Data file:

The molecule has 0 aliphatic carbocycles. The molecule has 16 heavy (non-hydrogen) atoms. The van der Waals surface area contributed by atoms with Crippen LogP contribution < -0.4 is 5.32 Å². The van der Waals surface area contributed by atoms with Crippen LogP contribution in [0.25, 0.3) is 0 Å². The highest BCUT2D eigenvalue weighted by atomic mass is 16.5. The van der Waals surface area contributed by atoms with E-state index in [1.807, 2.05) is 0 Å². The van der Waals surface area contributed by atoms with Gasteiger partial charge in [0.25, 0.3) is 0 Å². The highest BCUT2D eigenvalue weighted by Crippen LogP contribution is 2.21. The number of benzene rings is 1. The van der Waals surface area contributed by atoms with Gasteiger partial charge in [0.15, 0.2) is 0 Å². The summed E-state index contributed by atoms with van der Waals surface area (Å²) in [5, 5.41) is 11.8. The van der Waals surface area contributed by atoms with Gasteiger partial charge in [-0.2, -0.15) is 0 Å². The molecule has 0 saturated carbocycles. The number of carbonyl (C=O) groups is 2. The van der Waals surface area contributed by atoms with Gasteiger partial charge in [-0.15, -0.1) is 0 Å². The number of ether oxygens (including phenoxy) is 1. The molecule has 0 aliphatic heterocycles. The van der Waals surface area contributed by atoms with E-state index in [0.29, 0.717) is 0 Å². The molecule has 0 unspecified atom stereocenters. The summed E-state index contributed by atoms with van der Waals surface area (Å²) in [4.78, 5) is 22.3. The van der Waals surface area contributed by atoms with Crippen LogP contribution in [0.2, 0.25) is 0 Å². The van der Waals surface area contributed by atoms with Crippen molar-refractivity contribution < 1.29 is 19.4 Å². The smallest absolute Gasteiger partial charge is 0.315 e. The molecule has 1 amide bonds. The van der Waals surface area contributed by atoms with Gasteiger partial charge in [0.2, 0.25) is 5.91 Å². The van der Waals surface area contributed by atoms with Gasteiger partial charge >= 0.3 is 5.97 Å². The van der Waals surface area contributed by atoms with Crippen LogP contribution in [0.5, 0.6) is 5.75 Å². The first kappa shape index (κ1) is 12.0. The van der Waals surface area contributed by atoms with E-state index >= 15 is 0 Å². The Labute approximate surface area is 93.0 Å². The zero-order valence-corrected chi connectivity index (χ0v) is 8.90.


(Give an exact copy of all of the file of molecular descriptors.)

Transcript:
The molecule has 0 aliphatic carbocycles. The molecule has 16 heavy (non-hydrogen) atoms. The van der Waals surface area contributed by atoms with Crippen LogP contribution < -0.4 is 5.32 Å². The van der Waals surface area contributed by atoms with Crippen LogP contribution in [0.25, 0.3) is 0 Å². The highest BCUT2D eigenvalue weighted by atomic mass is 16.5. The van der Waals surface area contributed by atoms with E-state index in [1.807, 2.05) is 0 Å². The van der Waals surface area contributed by atoms with Gasteiger partial charge in [0.25, 0.3) is 0 Å². The highest BCUT2D eigenvalue weighted by Crippen LogP contribution is 2.21. The number of benzene rings is 1. The van der Waals surface area contributed by atoms with Gasteiger partial charge in [0.15, 0.2) is 0 Å². The summed E-state index contributed by atoms with van der Waals surface area (Å²) in [5, 5.41) is 11.8. The van der Waals surface area contributed by atoms with Gasteiger partial charge in [-0.2, -0.15) is 0 Å². The molecule has 0 saturated carbocycles. The number of carbonyl (C=O) groups is 2. The van der Waals surface area contributed by atoms with Gasteiger partial charge in [-0.15, -0.1) is 0 Å². The number of ether oxygens (including phenoxy) is 1. The molecule has 0 aliphatic heterocycles. The van der Waals surface area contributed by atoms with E-state index in [0.29, 0.717) is 0 Å². The molecule has 0 unspecified atom stereocenters. The summed E-state index contributed by atoms with van der Waals surface area (Å²) in [4.78, 5) is 22.3. The van der Waals surface area contributed by atoms with Crippen LogP contribution in [0.2, 0.25) is 0 Å². The van der Waals surface area contributed by atoms with Crippen molar-refractivity contribution < 1.29 is 19.4 Å². The smallest absolute Gasteiger partial charge is 0.315 e. The molecule has 1 amide bonds. The van der Waals surface area contributed by atoms with Gasteiger partial charge in [0.2, 0.25) is 5.91 Å². The van der Waals surface area contributed by atoms with Gasteiger partial charge >= 0.3 is 5.97 Å². The van der Waals surface area contributed by atoms with Crippen LogP contribution in [0.5, 0.6) is 5.75 Å². The first kappa shape index (κ1) is 12.0. The van der Waals surface area contributed by atoms with E-state index >= 15 is 0 Å². The Labute approximate surface area is 93.0 Å². The zero-order valence-corrected chi connectivity index (χ0v) is 8.90.